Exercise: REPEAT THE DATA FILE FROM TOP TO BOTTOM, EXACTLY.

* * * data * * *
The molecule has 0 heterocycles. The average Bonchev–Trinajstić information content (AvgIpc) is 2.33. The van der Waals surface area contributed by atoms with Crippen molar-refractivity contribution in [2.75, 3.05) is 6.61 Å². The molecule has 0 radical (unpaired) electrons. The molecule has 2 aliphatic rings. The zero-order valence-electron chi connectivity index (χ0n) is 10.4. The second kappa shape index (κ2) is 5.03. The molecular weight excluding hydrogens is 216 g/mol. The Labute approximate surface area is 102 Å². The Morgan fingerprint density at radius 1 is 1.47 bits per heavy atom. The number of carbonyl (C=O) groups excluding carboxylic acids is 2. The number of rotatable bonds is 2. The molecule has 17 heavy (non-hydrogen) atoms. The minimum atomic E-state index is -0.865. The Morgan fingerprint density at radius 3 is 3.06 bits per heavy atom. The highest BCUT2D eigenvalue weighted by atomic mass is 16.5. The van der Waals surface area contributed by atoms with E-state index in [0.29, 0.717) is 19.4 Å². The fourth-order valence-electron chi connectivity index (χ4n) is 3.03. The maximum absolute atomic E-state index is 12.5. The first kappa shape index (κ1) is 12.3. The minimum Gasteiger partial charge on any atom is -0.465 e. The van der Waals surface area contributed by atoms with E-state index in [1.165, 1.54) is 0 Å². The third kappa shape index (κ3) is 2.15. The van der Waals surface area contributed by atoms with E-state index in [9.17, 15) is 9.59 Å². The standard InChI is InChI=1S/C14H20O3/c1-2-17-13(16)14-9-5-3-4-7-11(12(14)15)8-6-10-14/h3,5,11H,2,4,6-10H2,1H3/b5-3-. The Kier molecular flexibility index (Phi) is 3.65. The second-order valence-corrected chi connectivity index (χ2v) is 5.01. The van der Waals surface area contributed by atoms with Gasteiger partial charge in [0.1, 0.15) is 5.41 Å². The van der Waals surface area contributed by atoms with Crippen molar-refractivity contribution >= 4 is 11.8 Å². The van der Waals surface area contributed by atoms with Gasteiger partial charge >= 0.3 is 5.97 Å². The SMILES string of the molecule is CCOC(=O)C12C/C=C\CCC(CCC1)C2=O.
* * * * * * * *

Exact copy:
The molecule has 0 heterocycles. The average Bonchev–Trinajstić information content (AvgIpc) is 2.33. The van der Waals surface area contributed by atoms with Crippen molar-refractivity contribution in [2.75, 3.05) is 6.61 Å². The molecule has 0 radical (unpaired) electrons. The molecule has 2 aliphatic rings. The zero-order valence-electron chi connectivity index (χ0n) is 10.4. The second kappa shape index (κ2) is 5.03. The molecular weight excluding hydrogens is 216 g/mol. The Labute approximate surface area is 102 Å². The Morgan fingerprint density at radius 1 is 1.47 bits per heavy atom. The number of carbonyl (C=O) groups excluding carboxylic acids is 2. The number of rotatable bonds is 2. The molecule has 17 heavy (non-hydrogen) atoms. The minimum atomic E-state index is -0.865. The Morgan fingerprint density at radius 3 is 3.06 bits per heavy atom. The highest BCUT2D eigenvalue weighted by atomic mass is 16.5. The van der Waals surface area contributed by atoms with E-state index in [0.29, 0.717) is 19.4 Å². The fourth-order valence-electron chi connectivity index (χ4n) is 3.03. The maximum absolute atomic E-state index is 12.5. The first kappa shape index (κ1) is 12.3. The minimum Gasteiger partial charge on any atom is -0.465 e. The van der Waals surface area contributed by atoms with E-state index in [1.165, 1.54) is 0 Å². The third kappa shape index (κ3) is 2.15. The van der Waals surface area contributed by atoms with E-state index in [9.17, 15) is 9.59 Å². The standard InChI is InChI=1S/C14H20O3/c1-2-17-13(16)14-9-5-3-4-7-11(12(14)15)8-6-10-14/h3,5,11H,2,4,6-10H2,1H3/b5-3-. The Kier molecular flexibility index (Phi) is 3.65. The second-order valence-corrected chi connectivity index (χ2v) is 5.01. The van der Waals surface area contributed by atoms with Gasteiger partial charge in [0.1, 0.15) is 5.41 Å². The van der Waals surface area contributed by atoms with Crippen molar-refractivity contribution >= 4 is 11.8 Å². The van der Waals surface area contributed by atoms with Gasteiger partial charge >= 0.3 is 5.97 Å². The SMILES string of the molecule is CCOC(=O)C12C/C=C\CCC(CCC1)C2=O.